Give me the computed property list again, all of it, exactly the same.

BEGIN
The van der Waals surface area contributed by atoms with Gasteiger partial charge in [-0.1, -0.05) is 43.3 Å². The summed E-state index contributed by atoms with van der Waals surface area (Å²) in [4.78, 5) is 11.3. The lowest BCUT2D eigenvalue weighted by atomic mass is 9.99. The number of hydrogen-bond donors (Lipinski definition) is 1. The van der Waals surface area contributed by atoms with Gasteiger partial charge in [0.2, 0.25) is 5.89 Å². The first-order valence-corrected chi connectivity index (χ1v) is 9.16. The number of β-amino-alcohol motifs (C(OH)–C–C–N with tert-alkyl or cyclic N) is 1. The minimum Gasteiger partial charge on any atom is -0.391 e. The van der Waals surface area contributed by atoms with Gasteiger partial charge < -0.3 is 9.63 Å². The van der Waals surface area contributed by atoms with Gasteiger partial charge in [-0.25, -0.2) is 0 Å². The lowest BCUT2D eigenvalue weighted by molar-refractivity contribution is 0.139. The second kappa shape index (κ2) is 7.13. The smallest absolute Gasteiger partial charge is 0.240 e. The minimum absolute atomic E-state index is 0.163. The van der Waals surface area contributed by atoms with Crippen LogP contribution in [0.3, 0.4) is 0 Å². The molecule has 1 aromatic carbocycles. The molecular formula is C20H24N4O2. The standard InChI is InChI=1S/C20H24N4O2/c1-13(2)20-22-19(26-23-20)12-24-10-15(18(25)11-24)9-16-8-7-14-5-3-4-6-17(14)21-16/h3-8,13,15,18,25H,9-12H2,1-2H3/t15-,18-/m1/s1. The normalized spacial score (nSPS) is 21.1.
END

The van der Waals surface area contributed by atoms with Gasteiger partial charge in [-0.1, -0.05) is 43.3 Å². The summed E-state index contributed by atoms with van der Waals surface area (Å²) in [4.78, 5) is 11.3. The lowest BCUT2D eigenvalue weighted by atomic mass is 9.99. The number of hydrogen-bond donors (Lipinski definition) is 1. The van der Waals surface area contributed by atoms with Gasteiger partial charge in [0.2, 0.25) is 5.89 Å². The first-order valence-corrected chi connectivity index (χ1v) is 9.16. The number of β-amino-alcohol motifs (C(OH)–C–C–N with tert-alkyl or cyclic N) is 1. The minimum Gasteiger partial charge on any atom is -0.391 e. The van der Waals surface area contributed by atoms with Gasteiger partial charge < -0.3 is 9.63 Å². The van der Waals surface area contributed by atoms with Gasteiger partial charge in [-0.25, -0.2) is 0 Å². The lowest BCUT2D eigenvalue weighted by molar-refractivity contribution is 0.139. The second kappa shape index (κ2) is 7.13. The smallest absolute Gasteiger partial charge is 0.240 e. The minimum absolute atomic E-state index is 0.163. The van der Waals surface area contributed by atoms with Crippen LogP contribution in [0.3, 0.4) is 0 Å². The molecule has 1 aromatic carbocycles. The molecular formula is C20H24N4O2. The standard InChI is InChI=1S/C20H24N4O2/c1-13(2)20-22-19(26-23-20)12-24-10-15(18(25)11-24)9-16-8-7-14-5-3-4-6-17(14)21-16/h3-8,13,15,18,25H,9-12H2,1-2H3/t15-,18-/m1/s1. The normalized spacial score (nSPS) is 21.1.